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We’re willing to laugh off a lot if the end result works out. The 1986 New York Mets snorted and boozed like Studio 54 patrons. Who cares? They won the World Series. President Andrew Jackson once sent a death threat to his own Vice President? Eh. He’s still easily better than half the other Presidents. In the long run how you got there doesn’t matter if you hit the finish line, but if you fall short you open yourself up to endless second guessing. Thus far the production on Men In Black III has been an absolute positive disaster. If the movie ends up at least watchable and turns a profit, it won’t matter; but if it sucks, a possibility that now seems probable, these trainwreck decisions will take on added weight.
According to The Hollywood Reporter, the production's hiatus has been extended to March 28th (they've been on break since just before Christmas). That’s a month and a half later than was originally scheduled, but the change is now needed in order to accommodate screenwriter David Koepp who’s been brought in to fix some fundamental problems in the script. You may remember producers made the bizarre decision to start production without a completed script in December to take advantage of the New York City tax credit breaks, which they were expecting to expire at the end of the year (they wound up getting extended for another five). The studio estimates they saved $35 million by starting in December, God only knows how much more money this hiatus will end up costing them in the long run.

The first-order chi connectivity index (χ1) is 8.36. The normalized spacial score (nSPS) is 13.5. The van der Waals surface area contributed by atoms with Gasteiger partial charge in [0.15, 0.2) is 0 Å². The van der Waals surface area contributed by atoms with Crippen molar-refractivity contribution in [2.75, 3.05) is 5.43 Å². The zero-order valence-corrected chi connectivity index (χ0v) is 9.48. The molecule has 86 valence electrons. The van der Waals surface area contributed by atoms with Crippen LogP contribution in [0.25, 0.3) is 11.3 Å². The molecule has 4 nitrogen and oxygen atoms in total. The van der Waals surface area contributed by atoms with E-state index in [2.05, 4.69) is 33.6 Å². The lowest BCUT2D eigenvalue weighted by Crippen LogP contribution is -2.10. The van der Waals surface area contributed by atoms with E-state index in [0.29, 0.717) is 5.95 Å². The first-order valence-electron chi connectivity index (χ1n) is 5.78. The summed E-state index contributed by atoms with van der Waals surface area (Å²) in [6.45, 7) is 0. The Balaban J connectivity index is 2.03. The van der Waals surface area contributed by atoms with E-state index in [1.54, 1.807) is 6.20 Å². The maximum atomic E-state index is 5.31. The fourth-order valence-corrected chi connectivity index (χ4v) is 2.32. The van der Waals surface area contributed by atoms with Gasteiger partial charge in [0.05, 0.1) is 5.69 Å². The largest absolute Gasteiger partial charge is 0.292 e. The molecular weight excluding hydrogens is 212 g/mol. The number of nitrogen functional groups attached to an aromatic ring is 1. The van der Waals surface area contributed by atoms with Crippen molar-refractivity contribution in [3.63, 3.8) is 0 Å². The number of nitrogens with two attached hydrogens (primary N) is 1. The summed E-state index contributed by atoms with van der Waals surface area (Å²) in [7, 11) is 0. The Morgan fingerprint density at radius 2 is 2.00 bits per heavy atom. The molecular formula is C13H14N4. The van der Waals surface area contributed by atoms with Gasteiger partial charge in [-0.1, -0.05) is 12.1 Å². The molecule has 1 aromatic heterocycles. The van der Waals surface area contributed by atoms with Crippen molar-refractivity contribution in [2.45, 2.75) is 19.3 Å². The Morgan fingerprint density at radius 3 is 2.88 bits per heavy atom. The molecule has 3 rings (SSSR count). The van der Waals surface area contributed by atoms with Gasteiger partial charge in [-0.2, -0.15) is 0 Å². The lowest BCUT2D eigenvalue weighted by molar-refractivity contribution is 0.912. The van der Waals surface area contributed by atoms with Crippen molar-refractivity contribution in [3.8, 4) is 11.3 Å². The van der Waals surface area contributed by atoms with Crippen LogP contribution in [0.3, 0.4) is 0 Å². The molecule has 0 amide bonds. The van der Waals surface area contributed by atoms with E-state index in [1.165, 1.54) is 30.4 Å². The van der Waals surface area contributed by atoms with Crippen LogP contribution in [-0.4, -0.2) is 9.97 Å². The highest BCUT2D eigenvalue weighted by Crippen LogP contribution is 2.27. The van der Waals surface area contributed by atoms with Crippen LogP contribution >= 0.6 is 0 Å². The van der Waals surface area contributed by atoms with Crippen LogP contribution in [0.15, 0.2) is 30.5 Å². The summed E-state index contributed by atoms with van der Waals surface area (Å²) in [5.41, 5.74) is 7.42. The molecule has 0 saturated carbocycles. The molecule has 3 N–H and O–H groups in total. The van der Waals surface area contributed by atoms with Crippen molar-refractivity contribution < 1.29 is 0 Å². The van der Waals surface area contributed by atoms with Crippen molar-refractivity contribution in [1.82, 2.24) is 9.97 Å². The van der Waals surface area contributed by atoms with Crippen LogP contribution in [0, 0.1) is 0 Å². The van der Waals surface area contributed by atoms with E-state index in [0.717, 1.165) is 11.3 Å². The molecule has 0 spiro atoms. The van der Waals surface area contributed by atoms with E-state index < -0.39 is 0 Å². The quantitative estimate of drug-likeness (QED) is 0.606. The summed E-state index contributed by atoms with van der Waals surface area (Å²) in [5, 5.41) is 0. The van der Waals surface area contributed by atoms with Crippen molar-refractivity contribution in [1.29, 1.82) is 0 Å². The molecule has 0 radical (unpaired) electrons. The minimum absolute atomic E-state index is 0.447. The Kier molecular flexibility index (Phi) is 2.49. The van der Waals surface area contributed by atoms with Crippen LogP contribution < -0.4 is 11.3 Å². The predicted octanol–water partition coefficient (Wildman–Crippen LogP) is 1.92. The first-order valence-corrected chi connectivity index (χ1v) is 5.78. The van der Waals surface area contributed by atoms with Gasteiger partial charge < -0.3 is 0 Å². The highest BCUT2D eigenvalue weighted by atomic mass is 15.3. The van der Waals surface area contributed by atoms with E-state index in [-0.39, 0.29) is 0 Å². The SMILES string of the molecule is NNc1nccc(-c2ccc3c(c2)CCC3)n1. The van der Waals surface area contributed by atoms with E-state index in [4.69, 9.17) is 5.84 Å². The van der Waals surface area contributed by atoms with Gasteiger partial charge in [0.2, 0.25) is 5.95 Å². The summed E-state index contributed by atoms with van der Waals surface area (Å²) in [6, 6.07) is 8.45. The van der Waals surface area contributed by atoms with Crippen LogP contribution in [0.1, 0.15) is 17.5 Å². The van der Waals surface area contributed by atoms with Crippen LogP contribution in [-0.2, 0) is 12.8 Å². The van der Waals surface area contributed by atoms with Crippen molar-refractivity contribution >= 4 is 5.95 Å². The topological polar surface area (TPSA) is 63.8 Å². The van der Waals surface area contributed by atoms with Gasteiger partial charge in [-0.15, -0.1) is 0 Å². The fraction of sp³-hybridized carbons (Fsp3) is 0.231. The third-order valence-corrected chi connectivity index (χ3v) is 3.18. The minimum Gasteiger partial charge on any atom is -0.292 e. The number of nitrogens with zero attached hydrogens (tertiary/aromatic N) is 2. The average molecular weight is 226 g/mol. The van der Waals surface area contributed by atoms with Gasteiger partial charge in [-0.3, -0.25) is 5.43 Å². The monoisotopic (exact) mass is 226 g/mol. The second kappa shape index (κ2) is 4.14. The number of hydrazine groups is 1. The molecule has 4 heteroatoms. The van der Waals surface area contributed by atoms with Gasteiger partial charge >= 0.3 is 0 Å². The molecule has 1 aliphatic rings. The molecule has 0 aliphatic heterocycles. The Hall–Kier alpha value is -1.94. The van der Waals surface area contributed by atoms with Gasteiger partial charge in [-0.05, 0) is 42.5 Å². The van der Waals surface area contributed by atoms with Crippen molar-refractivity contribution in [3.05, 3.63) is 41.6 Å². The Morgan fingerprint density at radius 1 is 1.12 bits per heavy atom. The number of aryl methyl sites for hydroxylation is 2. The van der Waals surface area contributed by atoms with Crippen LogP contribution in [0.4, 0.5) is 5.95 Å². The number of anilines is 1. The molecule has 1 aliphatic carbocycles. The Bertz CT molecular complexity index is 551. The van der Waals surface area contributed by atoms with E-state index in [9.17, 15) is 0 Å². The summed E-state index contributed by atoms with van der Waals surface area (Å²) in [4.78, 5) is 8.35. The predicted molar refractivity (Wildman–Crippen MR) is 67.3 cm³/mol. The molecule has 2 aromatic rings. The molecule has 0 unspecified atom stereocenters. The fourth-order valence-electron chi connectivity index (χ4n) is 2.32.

Men In Black III follows Will Smith's character Agent Jay as he teleports back to the late 1960s to hobnob with his partner, played in the first two films by Tommy Lee Jones and as a younger version by Josh Brolin. The studio has wanted to extend this cash cow for years since the 2002 sequel was released, but until a script emerged written by Etan Cohen, Will Smith was reportedly unwilling to sign on for what he saw as an inferior product. Unfortunately, director Barry Sonnenfeld wasn’t quite as pleased with Cohen’s work, and now we’re at a standstill.
Few films have the money-making potential of Men In Black III. The first two collected money hand over fist and if this one continues that trend, then maybe all the delays were worth it. If it fails to bring in the two hundred million plus it’s costing, expect the studio to let nothing like this ever happen again.